La demande faite par le régime de Kigali de se porter candidat pour adhérer au Commonwealth a été rejetée en raison des violations massives et continuelles des droits de l’Homme par le régime de Kagame, tant au Rwanda que dans la région de l’Afrique centrale et des  grands lacs, notamment en République Démocratique du Congo.

The Commonwealth Heads of Government Meetings (CHOGM): Should Rwanda be let in?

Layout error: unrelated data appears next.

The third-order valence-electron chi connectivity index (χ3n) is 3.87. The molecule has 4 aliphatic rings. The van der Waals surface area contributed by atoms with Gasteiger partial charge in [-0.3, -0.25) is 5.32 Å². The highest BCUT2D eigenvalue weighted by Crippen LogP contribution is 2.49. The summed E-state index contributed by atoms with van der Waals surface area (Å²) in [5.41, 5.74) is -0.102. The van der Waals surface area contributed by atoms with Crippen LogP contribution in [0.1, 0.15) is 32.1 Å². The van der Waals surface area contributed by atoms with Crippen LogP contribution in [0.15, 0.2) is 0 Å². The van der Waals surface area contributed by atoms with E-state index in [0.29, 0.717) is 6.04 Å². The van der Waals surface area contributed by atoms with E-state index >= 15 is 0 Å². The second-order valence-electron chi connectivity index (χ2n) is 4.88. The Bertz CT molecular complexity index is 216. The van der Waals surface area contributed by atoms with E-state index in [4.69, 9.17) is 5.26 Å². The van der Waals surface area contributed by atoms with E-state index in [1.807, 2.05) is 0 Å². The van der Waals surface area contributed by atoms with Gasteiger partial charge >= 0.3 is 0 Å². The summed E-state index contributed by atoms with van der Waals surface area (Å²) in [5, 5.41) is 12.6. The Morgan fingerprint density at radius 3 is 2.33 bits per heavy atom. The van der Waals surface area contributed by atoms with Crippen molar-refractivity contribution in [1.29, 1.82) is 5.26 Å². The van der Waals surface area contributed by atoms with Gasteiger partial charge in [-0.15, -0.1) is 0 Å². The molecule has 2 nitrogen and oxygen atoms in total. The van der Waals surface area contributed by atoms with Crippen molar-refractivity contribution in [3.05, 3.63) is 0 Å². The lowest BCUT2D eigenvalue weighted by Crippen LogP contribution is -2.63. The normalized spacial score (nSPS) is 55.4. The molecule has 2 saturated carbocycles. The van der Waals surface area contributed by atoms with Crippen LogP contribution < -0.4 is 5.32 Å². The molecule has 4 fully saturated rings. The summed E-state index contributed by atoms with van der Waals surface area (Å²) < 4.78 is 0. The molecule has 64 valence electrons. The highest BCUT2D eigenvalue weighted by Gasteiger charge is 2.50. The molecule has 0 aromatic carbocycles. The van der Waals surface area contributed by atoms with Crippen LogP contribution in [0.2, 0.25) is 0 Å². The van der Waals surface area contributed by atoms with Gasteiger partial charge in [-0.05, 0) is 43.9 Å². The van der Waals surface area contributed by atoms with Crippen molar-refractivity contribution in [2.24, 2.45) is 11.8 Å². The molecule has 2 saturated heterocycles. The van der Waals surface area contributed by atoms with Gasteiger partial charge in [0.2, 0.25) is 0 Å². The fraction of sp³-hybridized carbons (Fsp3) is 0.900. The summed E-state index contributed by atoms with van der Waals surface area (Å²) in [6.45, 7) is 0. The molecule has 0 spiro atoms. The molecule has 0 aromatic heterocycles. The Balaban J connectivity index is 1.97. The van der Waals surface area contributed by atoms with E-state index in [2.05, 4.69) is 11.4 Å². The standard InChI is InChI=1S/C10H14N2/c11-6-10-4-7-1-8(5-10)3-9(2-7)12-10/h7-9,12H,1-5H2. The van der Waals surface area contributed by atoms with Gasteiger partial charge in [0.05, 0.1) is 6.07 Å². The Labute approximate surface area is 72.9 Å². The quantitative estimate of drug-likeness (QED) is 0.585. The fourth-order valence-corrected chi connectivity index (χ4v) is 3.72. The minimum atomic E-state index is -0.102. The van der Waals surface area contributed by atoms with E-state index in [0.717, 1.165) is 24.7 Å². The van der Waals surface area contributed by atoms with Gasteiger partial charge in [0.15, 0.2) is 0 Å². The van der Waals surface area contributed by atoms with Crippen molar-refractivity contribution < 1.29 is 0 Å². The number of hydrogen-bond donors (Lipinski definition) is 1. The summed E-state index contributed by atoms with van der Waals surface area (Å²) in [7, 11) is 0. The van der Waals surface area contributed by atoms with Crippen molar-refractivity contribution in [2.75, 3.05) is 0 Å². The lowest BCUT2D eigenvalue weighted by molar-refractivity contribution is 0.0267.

By Derek Ingram The Commonwealth Human Rights Initiative (CHRI) sent the eminent international lawyer Yash Ghai on a mission to Rwanda to discover whether it fulfils the Commonwealth requirements. His thorough report finds Rwanda does not satisfy the test of Commonwealth values. It says its government “has not hesitated to use violence at home and abroad when it has suited it.”The Commonwealth Conversation October 25, 2009 At the last Commonwealth summit in Kampala in 2007 heads of government endorsed a report that updated the rules for countries wanting to join the Commonwealth. So far the only country admitted that has no historic connection whatever with the UK or any other Commonwealth member is Mozambique, which was a Portuguese colony, joined in 1995, and has been a successful model. Cameroon, also admitted in 1995, had before independence been part British and part Nigerian. Namibia, once German and then a trust territory under South Africa, became a member in 1990, even before South Africa’s return. The membership report, produced under the chairmanship of former Jamaica prime minister P.G. Patterson, laid out more explicitly, and even tightened, the qualifications for applicants without historical connections, but in accepting it the Heads added some leeway. They said that “in exceptional circumstances” applications could be “considered on a case-by-case basis.” However, applicants had to comply with the values, principles and priorities set out in Commonwealth declarations made over the years. They must show a commitment, inter alia, to democratic processes, free and fair elections and representative legislatures, the rule of law, protection of human rights, and freedom of expression. For many years now several countries have been knocking on the Commonwealth door. Even Algeria has shown interest. The most pressing case is Rwanda, which before independence was under German and then Belgian rule. It is adjacent to Tanzania, Kenya and Uganda, is now teaching English in its schools and has even started playing cricket. But it hardly adheres to Commonwealth standards as required. It is not democratic and its people do not enjoy freedom of expression. Rwanda has a champion in neighbouring Uganda. Presidents Yoweri Museveni and Paul Kagame of Rwanda are longtime comrades in arms. Museveni, as host of the last CHOGM, is until the November one in Trinidad, chairperson of the Commonwealth. The most fervent supporter of Rwanda’s membership is the UK for reasons that are still not entirely clear. The Commonwealth Human Rights Initiative (CHRI) sent the eminent international lawyer Yash Ghai on a mission to Rwanda to discover whether it fulfils the Commonwealth requirements. His thorough report finds Rwanda does not satisfy the test of Commonwealth values. It says its government “has not hesitated to use violence at home and abroad when it has suited it.” The reaction of many people is to point out that some member countries of long-standing still do not measure up to these values. This is no answer. There is no point in the Commonwealth adding to its problems. In fact, Cameroon was admitted too early and for years now the Secretary-General’s envoys have been trying to get a more democratic situation there. (Paul Biya has been president for 27 years and wants to stand next year yet again). No member will every have totally clean hands, but there is only a handful such as The Gambia, Sri Lanka, Swaziland that present real problems. Recently years of Commonwealth diplomacy brought to the Maldives good elections and the end of a president who had ruled for 27 years. In this work the Commonwealth does a great job. On Rwanda it should wait for next year’s presidential elections, send a strong observer group to decide whether they are fair (the last ones were not) and then consider the application at the next CHOGM in 2011. Related Materials: The state of governance and human rights in Rwanda does not satisfy Commonwealth standards Report on Rwanda’s Application for Membership of the Commonwealth Rwanda Still Failing in Human Rights Even in 2009 What they don’t tell you about Rwanda What Really Happened in Rwanda? Comment on the Law Relating to the Punishment of the Crime of Genocide Ideology of Rwanda